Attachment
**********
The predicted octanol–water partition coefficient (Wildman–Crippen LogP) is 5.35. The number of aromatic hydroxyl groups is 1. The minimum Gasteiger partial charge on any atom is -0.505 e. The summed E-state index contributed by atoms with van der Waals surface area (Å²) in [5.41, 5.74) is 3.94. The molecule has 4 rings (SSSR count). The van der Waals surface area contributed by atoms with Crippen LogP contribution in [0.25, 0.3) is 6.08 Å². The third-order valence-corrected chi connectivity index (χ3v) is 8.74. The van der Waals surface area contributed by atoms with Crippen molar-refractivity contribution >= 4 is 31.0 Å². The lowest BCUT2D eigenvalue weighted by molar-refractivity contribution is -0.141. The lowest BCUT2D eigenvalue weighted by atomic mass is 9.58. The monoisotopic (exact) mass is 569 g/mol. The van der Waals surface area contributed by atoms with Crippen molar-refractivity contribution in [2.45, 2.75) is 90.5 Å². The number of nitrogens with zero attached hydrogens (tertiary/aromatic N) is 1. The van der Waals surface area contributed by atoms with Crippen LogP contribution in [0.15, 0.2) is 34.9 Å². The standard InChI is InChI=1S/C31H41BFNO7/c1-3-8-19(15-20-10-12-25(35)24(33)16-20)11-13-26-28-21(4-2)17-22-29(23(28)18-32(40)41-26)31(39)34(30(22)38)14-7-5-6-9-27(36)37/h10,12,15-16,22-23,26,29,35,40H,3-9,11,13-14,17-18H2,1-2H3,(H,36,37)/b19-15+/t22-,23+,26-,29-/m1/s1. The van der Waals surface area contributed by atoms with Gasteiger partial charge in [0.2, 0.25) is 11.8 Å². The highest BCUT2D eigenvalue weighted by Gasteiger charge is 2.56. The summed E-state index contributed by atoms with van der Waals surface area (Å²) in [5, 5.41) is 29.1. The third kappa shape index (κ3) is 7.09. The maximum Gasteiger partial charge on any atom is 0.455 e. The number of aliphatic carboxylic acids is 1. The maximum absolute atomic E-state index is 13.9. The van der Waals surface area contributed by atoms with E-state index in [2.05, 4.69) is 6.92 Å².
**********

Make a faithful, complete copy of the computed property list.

The predicted octanol–water partition coefficient (Wildman–Crippen LogP) is 5.35. The number of aromatic hydroxyl groups is 1. The minimum Gasteiger partial charge on any atom is -0.505 e. The summed E-state index contributed by atoms with van der Waals surface area (Å²) in [5.41, 5.74) is 3.94. The molecule has 4 rings (SSSR count). The van der Waals surface area contributed by atoms with Crippen LogP contribution in [0.25, 0.3) is 6.08 Å². The third-order valence-corrected chi connectivity index (χ3v) is 8.74. The van der Waals surface area contributed by atoms with Crippen molar-refractivity contribution >= 4 is 31.0 Å². The lowest BCUT2D eigenvalue weighted by molar-refractivity contribution is -0.141. The lowest BCUT2D eigenvalue weighted by atomic mass is 9.58. The monoisotopic (exact) mass is 569 g/mol. The van der Waals surface area contributed by atoms with Crippen molar-refractivity contribution in [2.45, 2.75) is 90.5 Å². The number of nitrogens with zero attached hydrogens (tertiary/aromatic N) is 1. The van der Waals surface area contributed by atoms with Crippen LogP contribution in [0.15, 0.2) is 34.9 Å². The standard InChI is InChI=1S/C31H41BFNO7/c1-3-8-19(15-20-10-12-25(35)24(33)16-20)11-13-26-28-21(4-2)17-22-29(23(28)18-32(40)41-26)31(39)34(30(22)38)14-7-5-6-9-27(36)37/h10,12,15-16,22-23,26,29,35,40H,3-9,11,13-14,17-18H2,1-2H3,(H,36,37)/b19-15+/t22-,23+,26-,29-/m1/s1. The van der Waals surface area contributed by atoms with Gasteiger partial charge in [0.2, 0.25) is 11.8 Å². The highest BCUT2D eigenvalue weighted by Gasteiger charge is 2.56. The summed E-state index contributed by atoms with van der Waals surface area (Å²) in [5, 5.41) is 29.1. The third kappa shape index (κ3) is 7.09. The maximum Gasteiger partial charge on any atom is 0.455 e. The number of aliphatic carboxylic acids is 1. The maximum absolute atomic E-state index is 13.9. The van der Waals surface area contributed by atoms with E-state index in [2.05, 4.69) is 6.92 Å².